Chagall and Tamayo say Happy New Year
A chain of human solidarity forged by the United Nations Children's Fund (Unicef) today spans 86 countries, helping to protect millions of children from three deadly dangers: sickness, hunger and ignorance. Unicef's chain now girdling the world is composed of gay and artistic greeting cards. From the obscure beginnings of a German wood-cut print bearing a New Year's message about 500 years ago, greeting cards have become an almost universal tradition and within this framework, the Unicef cards have become a tradition in themselves.
Ten years ago Unicef brought a new concept to the custom, by seeking out the works of famed artists as designs for cards which would bring the joys and needs of children to people throughout the world. Since then, Unicef's gallery of contributors has grown to include many great names in world art. Among this year's contributors is Marc Chagall, visionary painter and Biblical illustrator, always close to the world of children and to the folklore of his native Vitebsk. In "Glad Tidings" he has affirmed his faith in the work of the United Nations and has symbolized the strength of maternal care and affection.
Another master of modern art, Mexico's Rufino Tamayo, has contributed an abstract design, "Poetry of Flight", whose soaring movement expresses his concept of the efforts of the United Nations towards peace. Switzerland's Alois Carigiet, has created two appropriate designs entitled "Alpine Games". Both "Bells" and "Sledding" are as crisp and gay as the snow and the happy children they depict.
As an illustrator of children's books, Adolf Zabransky, the Czech artist, has gained international fame in the field of romanticism. The five designs he has made for Unicef are entitled "Tales of Many Lands." His legends and fairy tales portrayed in fascinating colour are: from Holland, "The Legend of St Nicholas"; from Denmark, Hans Christian Andersens's "The Ugly Duckling"; from India, "The Epic of Ramayana" ; from Korea, " The Jade Slipper" and from Brazil, "Snow White and the Seven Dwarfs."
Ettore de Grazia of the United States breathes life, colour and motion into a favourite subject of his Indian children and the Arizona desert. As the children dance in a circular motion, the desert around them seems also to rotate in a whirlpool-like motion. Unicef greeting cards come in boxes of 10, offering to people everywhere an easy way to remember their friends in the festive season while helping sick and hungry children throughout the world.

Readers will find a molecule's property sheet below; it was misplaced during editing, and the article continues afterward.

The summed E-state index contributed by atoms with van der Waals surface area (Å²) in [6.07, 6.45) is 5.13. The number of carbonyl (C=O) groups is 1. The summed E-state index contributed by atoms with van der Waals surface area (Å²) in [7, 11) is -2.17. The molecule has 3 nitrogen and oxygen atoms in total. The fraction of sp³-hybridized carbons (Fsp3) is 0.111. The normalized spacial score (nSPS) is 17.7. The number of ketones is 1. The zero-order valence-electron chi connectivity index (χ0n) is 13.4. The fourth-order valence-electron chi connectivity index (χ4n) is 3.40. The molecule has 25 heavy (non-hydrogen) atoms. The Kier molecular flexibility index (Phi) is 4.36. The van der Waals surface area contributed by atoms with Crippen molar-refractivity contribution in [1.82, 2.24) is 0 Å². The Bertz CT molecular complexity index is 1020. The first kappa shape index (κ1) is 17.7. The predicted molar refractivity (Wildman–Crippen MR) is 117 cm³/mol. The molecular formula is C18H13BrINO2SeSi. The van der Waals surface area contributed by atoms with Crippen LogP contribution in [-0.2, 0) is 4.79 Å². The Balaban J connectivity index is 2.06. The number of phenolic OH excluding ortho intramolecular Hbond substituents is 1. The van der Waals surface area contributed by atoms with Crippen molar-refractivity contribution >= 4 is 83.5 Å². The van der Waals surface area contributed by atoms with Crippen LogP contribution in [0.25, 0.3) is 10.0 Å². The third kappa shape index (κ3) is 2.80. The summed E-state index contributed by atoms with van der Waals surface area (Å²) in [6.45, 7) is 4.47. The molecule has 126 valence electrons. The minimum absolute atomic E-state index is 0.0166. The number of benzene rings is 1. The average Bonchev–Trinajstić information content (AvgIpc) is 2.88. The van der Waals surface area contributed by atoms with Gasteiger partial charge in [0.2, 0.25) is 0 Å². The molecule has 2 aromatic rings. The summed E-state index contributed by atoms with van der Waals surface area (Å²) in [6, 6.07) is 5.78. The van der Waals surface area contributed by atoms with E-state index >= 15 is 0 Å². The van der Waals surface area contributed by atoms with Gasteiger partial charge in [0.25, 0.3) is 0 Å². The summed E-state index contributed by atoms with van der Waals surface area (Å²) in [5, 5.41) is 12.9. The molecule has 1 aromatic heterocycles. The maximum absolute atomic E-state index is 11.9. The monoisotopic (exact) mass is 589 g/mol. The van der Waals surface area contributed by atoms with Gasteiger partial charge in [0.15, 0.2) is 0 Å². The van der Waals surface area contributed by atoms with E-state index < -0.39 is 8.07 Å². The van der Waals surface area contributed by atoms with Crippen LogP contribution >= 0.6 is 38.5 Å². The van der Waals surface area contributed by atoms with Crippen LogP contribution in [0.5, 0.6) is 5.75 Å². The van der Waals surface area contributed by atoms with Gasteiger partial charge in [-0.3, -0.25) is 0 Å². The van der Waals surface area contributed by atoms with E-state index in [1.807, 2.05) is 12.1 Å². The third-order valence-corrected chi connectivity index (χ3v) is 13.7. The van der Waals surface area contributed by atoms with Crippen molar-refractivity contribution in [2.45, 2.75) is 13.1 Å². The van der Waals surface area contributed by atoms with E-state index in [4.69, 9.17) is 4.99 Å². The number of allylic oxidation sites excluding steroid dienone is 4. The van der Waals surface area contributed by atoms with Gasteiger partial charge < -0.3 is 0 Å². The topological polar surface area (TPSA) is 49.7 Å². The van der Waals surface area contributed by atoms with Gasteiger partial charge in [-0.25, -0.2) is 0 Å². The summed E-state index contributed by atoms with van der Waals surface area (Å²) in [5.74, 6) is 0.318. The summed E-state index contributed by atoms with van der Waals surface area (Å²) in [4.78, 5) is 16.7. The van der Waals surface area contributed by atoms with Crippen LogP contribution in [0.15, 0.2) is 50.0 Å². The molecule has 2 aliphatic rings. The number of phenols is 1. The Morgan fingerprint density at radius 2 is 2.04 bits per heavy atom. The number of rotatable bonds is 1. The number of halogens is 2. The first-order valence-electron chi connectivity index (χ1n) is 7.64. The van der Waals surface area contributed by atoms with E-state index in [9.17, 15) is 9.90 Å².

Each box sold makes it possible for Unicef to supply vaccine to protect 50 children against tuberculosis. Five boxes provide enough antibiotics to cure 15 children of that blinding disease, trachoma. Ten boxes pay fear enough penicillin to save 120 children from the crippling effects of yaws. From a modest beginning of 130,000 in 1950, Unicef Greeting Cards sold more than 14 million last year and provided enough money to protect six million children against malaria for a year, or enough vaccine to immunise 75 million children against tuberculosis.
Through planned universality and variation of art, people in 86 countries are every year given glimpses of other cultures and new approaches to art. In this sense these cards are both educational and conducive to better understanding among peoples.
All Unicef cards are available with Seasons Greetings in the five official languages of the United Nations - English, French, Spanish, Russian and Chinese, or with inside pages blank for use as gifts or personal stationery. They are packaged ten to a box with matching envelopes at $ 1.25 (U.S.A.) ; 7/6 (U.K.) ; and 5 NF (France) per box.
For further information, orders, etc., write to any of the three main Unicef Offices: Greeting Card Fund, Unicef, United Nations Building, New York ; Greeting Card Fund, 14-15 Stratford Place, London W.l ; Service des Cartes de Voeux, 23, rue Borghèse, Neuilly-sur-Seine, France.